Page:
Ban lands fishermen in deep waters

Saroj Manna of the seaside Suniti village was arrested by forest guards on November 12 while fishing in the sanctuary.

Published: 30th November 2018 02:22 AM  |   Last Updated: 30th November 2018 07:37 AM   |  A+A-

Arrested fishermen and their seized trawler at Gahirmatha | Express

By Express News Service

KENDRAPARA: The arrest of 240 marine fishermen and seizure of 40 fishing boats from Gahirmatha in November by the forest officials on charges of illegal fishing in the turtle zone has brought forest officials and fishermen into conflict.While conservationists and forest officials want a fishing ban to protect the turtle, marine fishermen, who have been fishing for generations, have launched an agitation to safeguard their rights.

There is a gloomy future for around 30,000 fishermen of the district and its nearby areas after the authorities imposed seven-month fishing ban from November 1 to May 31 on the 20-km stretch off the coast within the marine sanctuary, said Narayan Haldar, a leader of fishermen community and president of Odisha Masyajibi Forum.

Saroj Manna of the seaside Suniti village was arrested by forest guards on November 12 while fishing in the sanctuary. Forest guards also seized the boat. He, along with six fishermen, were released from jail on November 24 after spending 12 days in custody.“Though I was released from jail, the forest officials are yet to hand over my boat to me. I had taken loan amount of `two lakh from a bank last year to purchase the boat. I have been running from pillar to post to get back my boat,” said a worried Saroj.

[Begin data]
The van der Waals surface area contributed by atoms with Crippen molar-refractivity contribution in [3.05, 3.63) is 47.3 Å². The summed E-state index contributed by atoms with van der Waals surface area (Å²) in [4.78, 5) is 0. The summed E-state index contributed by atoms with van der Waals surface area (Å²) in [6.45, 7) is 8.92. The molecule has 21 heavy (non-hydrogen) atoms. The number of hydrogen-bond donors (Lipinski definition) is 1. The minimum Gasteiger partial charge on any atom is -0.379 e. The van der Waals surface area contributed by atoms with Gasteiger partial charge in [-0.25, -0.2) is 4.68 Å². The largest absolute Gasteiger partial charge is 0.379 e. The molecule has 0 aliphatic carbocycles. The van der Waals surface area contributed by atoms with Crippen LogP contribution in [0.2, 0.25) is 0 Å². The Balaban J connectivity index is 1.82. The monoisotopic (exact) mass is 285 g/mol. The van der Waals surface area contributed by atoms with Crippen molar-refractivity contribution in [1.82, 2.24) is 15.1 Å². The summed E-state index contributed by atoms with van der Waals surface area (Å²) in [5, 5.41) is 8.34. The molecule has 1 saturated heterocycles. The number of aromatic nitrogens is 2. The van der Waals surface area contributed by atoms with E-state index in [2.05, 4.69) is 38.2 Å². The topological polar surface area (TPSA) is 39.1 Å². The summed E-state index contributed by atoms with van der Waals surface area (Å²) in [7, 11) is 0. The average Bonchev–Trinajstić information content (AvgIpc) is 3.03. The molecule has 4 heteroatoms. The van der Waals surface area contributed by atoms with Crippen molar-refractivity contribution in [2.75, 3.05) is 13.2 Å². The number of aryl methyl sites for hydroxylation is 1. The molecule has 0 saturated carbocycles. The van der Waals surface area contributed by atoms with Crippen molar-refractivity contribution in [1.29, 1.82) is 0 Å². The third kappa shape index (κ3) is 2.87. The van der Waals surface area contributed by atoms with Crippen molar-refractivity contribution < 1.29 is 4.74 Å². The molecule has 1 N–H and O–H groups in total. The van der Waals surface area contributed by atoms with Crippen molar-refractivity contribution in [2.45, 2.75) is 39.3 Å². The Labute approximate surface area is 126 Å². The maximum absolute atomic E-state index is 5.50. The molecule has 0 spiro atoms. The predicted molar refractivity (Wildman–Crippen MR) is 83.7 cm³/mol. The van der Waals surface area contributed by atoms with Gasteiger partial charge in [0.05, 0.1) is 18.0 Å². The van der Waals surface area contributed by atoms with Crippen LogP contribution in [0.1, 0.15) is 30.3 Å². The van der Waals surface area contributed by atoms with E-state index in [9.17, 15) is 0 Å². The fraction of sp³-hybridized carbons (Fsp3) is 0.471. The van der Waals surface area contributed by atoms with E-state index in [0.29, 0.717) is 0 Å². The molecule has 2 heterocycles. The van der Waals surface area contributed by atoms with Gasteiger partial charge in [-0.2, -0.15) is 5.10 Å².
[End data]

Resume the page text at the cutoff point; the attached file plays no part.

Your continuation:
“I had purchased a trawler by availing loan of `10 lakh from a bank two years back. But on November 5, forest officials seized my trawler in Gahirmatha. In the absence of other livelihood opportunities, the fishing nets and trawlers have been the breadwinner for us,” said Madhaba Mandal of Gogua village.
Like Saroj and Madhaba, the fate of thousands of marine fishermen in the district is now at stake.

Forest Range Officer Srirampada Arabinda Mishra said, “All the arrested fishermen were actively fishing in prohibited areas designated only for rookery of the endangered Olive Ridley sea turtles. We found out that most of the arrested fishermen went fishing in the night without turning on their boat lights for fear of being caught. The purpose of our operations is to combat illegal fishing activities within the sanctuary and protect the turtles.”

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